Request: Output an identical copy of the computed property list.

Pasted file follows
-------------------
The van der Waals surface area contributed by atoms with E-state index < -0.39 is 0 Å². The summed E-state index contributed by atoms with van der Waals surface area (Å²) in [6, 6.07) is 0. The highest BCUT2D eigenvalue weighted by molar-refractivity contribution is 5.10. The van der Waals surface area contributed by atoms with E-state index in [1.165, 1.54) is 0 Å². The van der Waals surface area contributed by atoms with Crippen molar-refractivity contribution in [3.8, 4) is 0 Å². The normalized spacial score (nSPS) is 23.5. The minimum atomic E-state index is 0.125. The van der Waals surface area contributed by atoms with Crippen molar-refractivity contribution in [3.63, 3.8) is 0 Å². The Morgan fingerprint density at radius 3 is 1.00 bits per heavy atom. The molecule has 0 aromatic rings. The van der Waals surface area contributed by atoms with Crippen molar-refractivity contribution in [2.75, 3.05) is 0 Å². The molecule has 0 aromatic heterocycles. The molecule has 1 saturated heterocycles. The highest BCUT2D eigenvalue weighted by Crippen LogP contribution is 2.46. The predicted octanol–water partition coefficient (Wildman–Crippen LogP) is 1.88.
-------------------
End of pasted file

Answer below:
The van der Waals surface area contributed by atoms with E-state index < -0.39 is 0 Å². The summed E-state index contributed by atoms with van der Waals surface area (Å²) in [6, 6.07) is 0. The highest BCUT2D eigenvalue weighted by molar-refractivity contribution is 5.10. The van der Waals surface area contributed by atoms with E-state index in [1.165, 1.54) is 0 Å². The van der Waals surface area contributed by atoms with Crippen molar-refractivity contribution in [3.8, 4) is 0 Å². The normalized spacial score (nSPS) is 23.5. The minimum atomic E-state index is 0.125. The van der Waals surface area contributed by atoms with Crippen molar-refractivity contribution in [3.63, 3.8) is 0 Å². The Morgan fingerprint density at radius 3 is 1.00 bits per heavy atom. The molecule has 0 aromatic rings. The van der Waals surface area contributed by atoms with Crippen molar-refractivity contribution in [2.75, 3.05) is 0 Å². The molecule has 0 aromatic heterocycles. The molecule has 1 saturated heterocycles. The highest BCUT2D eigenvalue weighted by Crippen LogP contribution is 2.46. The predicted octanol–water partition coefficient (Wildman–Crippen LogP) is 1.88.